Visualizing the unique processes of human brain with magnets and liquids

via Arduino Blog

solaris

Solaris is an interactive installation created by Julia Borovaya (idea curation), Edward Rakhmanov (robotic system, chemistry), Vtol (programming, electronics) with the help of Alexander Kaplan, professor of neurophysiology:

it demonstrates the field influence of the permanent magnet on the magnetic and spirit (fluorescent) liquids. Two liquids constitute the diphasic system. Due to liquids movements and their surfaces’ modifications we visualize the unique processes of human brain. The spectator wears on neuro interface Emotive Epoc, the device computes a brain activity and sends information to the installation machinery.

To test the project people of different ages, social groups and professional areas were invited. Test results confirmed that brain activity and mood of the man reflect on the dynamic and character of liquids movements in the sphere. Object reacts on the changes of mind and emotion states. People who spent a plenty of time with the object managed to influence the dynamic and direction of the liquids on the unconsciousness level. We also reveal that the installation visualizes the temperament of the person. The object copies your mental organization and echoes it on the liquid’s surface. The object becomes a part of the participant.

It runs on Arduino Uno controlling dc motors, 2 actuators and a custom digital motor control system interface.

Bluetooth Thingies at Maker Faire

via Hackaday » » hardware

In case you haven’t noticed, one of the more popular themes for new dev boards is Bluetooth. Slap a Bluetooth 4.0 module on a board, and you really have something: just about every phone out there has it, and the Low Energy label is great for battery-powered Internets of Things.

Most of these boards fall a little short. It’s one thing to throw a Bluetooth module on a board, but building the software to interact with this board is another matter entirely. Revealing Hour Creations is bucking that trend with their Tah board. Basically, it’s your standard Arduino compatible board with a btle module. What they’ve done is add the software for iOS and Android that makes building stuff easy.

Putting Bluetooth on a single board is one thing, but how about putting Bluetooth on everything. SAM Labs showed off their system of things at Maker Faire with LEDs, buttons, fans, motors, sensors, and just about every electrical component you can imagine.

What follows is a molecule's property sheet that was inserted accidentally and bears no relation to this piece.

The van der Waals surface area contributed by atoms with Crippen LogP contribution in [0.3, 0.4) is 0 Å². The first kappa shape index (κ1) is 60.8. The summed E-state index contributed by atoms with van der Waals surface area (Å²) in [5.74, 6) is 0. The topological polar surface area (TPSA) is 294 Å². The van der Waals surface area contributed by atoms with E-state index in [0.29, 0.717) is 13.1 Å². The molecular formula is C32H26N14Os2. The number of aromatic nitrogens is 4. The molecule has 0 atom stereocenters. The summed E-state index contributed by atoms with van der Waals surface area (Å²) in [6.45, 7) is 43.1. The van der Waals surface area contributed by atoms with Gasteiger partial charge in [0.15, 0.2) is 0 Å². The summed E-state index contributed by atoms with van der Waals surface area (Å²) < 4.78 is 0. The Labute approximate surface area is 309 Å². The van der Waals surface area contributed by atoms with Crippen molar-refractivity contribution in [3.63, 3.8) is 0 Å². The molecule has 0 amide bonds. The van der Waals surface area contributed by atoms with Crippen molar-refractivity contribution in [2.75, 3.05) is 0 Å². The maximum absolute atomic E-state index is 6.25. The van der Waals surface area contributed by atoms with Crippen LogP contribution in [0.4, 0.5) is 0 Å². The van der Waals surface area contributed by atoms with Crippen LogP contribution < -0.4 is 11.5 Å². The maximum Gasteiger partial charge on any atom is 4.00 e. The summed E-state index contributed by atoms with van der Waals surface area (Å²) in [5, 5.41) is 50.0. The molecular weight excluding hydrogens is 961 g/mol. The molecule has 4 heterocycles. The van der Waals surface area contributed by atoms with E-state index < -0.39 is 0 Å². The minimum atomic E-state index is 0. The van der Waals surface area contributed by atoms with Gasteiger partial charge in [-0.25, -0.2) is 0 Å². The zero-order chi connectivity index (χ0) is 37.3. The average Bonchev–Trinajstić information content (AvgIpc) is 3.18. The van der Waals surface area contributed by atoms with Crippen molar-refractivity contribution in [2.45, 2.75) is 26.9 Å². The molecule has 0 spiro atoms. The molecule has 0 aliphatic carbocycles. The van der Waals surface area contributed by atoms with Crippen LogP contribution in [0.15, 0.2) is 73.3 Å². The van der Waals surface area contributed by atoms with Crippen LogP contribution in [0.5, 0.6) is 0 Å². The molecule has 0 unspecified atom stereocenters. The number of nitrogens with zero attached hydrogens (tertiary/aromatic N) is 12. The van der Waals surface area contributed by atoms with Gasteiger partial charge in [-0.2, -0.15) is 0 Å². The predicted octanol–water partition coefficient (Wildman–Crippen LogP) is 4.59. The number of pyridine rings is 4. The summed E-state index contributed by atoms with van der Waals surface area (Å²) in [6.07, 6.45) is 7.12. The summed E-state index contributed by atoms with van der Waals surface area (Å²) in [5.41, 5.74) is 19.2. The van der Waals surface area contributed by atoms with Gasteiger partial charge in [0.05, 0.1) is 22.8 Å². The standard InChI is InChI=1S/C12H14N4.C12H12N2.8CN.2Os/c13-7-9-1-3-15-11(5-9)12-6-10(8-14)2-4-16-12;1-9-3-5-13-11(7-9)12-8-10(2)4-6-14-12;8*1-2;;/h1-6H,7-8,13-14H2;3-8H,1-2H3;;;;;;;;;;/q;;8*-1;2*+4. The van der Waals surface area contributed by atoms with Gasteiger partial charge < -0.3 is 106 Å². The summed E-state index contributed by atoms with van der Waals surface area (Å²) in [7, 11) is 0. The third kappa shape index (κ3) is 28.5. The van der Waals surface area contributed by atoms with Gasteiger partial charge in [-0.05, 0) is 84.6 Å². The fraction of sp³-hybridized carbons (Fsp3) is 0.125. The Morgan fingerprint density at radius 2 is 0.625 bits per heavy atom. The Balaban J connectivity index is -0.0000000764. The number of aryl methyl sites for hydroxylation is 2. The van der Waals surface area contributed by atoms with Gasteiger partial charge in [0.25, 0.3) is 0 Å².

All of these little boards come with a Bluetooth module and a battery. The software for the system is a graphical interface that allows you to draw virtual wires between everything. Connect a button to a LED in the software, and the LED will light up when the button is pressed. Move your mouse around the computer, and the button will turn on a motor when it’s pressed.

There are a few APIs that also come packaged into the programming environment – at the booth, you could open a fridge (filled with cool drinks that didn’t cost five dollars, a surprise for the faire) and it would post a tweet.


Filed under: hardware

Yes, The Drink Up Fountain is talking to you!

via Arduino Blog

drinkupfountain

The Drink Up Fountain is project created in September 2013 by YesYesNo Interactive studio in collaboration with PHA Honorary Chair First Lady Michelle Obama and dedicated to encouraging people to drink more water more often: “You are what you drink, and when you drink water you drink up!”

The Fountain runs on Arduino Mega  and

dispenses entertaining greetings and compliments intended to entice the drinker to continue sipping. When a drinker’s lips touch the water, the fountain “talks,” completing a circuit and activating speakers. When the drinker pulls his or her head away and stops drinking, the circuit breaks and the fountain stops talking. With hidden cameras set up, Drink Up caught unsuspecting individuals using the fountain in New York City’s Brooklyn Bridge Park

DrinkUp_Fountain_2
Take a look at the video to see how the fountain interacts the people: